Those taking SAMe for depression might benefit by adding tryptophan (500mg to 1500mg daily at bedtime), 5-hydroxy-tryptophan [oxitriptan] at 50mg to 200mg daily at bedtime, or deprenyl (1-5mg daily) to their SAMe program.

For those taking SAMe for joint degeneration/ cartilage problems, glucosamine sulphate (500mg to 2000mg daily), chondroitin sulphate (500mg to 2000mg daily), vitamin C (1 to 3 grams daily), lysine (1 to 3 grams daily) and manganese (5 to 20mg daily) may prove useful SAMe synergists.

Those taking SAMe for liver problems or to aid liver detoxification might benefit by adding lipoic acid (100mg to 500mg daily), silymarin (400mg to 1000mg daily), vitamin C (1 to 3 grams daily), selenium (50mcg to 200mcg daily), vitamin E (100iu to 400iu daily), and N-Acetylcysteine (NAC- 400mg to 1200mg daily) to their SAMe regimen.


(1). G. Stramentinoli (1987) “Pharmacologic aspects of [SAMe]” Am J Med 83 (suppl 5A), 35-42.
(2). R. Baldessarini (1987) “Neuropharmacology of [SAMe]” Am J Med 83 (suppl 5A), 95-103.
(3). C. Mathews & K. van Holde, Biochemistry, pp. 708-715, Redwood City, CA: Benjamin/ Cummings Pub. Co. (1990).
(4). L. Bonanomi & A. Gazzaniga (1980) “Toxicological, Pharmacokinetic and Metabolic Studies on Acetylcysteine” Eur J Repir Dis 61, 45-51.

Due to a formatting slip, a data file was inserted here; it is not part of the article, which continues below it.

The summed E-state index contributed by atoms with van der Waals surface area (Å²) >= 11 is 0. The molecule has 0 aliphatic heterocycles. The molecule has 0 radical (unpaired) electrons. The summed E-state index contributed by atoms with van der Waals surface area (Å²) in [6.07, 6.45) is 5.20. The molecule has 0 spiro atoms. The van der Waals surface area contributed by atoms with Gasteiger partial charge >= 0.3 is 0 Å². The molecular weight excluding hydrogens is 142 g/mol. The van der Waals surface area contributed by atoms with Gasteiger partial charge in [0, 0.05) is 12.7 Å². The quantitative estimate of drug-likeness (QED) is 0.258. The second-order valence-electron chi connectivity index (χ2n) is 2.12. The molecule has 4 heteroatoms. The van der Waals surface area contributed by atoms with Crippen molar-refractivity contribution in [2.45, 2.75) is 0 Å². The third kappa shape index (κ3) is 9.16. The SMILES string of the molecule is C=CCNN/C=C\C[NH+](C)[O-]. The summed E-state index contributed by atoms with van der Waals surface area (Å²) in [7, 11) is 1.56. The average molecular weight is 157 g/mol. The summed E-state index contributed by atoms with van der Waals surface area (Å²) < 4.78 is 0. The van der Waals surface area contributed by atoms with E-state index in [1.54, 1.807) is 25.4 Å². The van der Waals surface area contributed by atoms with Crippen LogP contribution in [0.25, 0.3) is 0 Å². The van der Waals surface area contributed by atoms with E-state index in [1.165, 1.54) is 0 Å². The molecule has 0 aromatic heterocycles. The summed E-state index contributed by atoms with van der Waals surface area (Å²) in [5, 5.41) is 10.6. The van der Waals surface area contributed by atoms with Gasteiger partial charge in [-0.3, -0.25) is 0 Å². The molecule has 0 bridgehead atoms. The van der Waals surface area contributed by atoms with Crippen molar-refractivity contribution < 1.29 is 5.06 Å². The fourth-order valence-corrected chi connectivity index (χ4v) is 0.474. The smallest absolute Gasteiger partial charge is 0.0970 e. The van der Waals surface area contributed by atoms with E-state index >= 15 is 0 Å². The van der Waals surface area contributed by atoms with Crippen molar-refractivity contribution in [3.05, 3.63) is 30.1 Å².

(5). C. di Padova (1987) “[SAMe] in the treatment of osteoarthritis” Am J Med 83 (suppl 5A), 60-65.
(6). A. Tavoni et al, (1987), “Evaluation of [SAMe] in Primary Fibromyalgia” Am J Med *3 (sippl 5A), 107-110.
(7). K. McCully, The Homocysteine Revolution, New Canaan CT; Keats (1997).
(8). O. Laudonno (1987) “Cytoprotective effect of [SAMe] compared with… Misoprostol against… gastric damage” Am J Med 83 (suppl 5A), 43-47.
(9). I. Caruso & V. Pietrogrande (1987) “… Comparing [SAMe], Naproxen and placebo in the treatment of degenerative joint disease” Am J Med 83 (suppl 5A), 66-71.
(10). M. Frezza et al, (1988) “Prevention by [SAMe] of estrogen induced hepatobiliary toxicity in… women” Am J Gastroent 83, 1098-1102.
(11). G. Vendemiale et al, (1989) “Effects of oral [SAMe] on hepatic glutathione.. liver disease” Scand J Gastroent 24, 407-14.
(12). F. Corrales et al, (1991) “Inhibition of glutathione synthesis in the liver leads to [SAMe] synthetase reduction” Hepatol 14, 528-33.
(13). B. Kagan et al, (1990) “Oral [SAMe] in depression: a… double-blind, placebo controlled trial” Am J Psychiat 147, 591-95.
(14). E. Reynolds et al, (1984) “Methylation and mood” Lancet II, 196-98.
(15). L. Morrison et al, (1996) “Brain [SAMe] levels are severely decreased in Alzheimer’s disease” J Neurochem 67, 1328-31.
(16). B Konig (1987) “A long term (2 years) clinical trail with [SAMe] for the treatment of osteoarthritis” Am J Med 83, (suppl 5A), 89-94.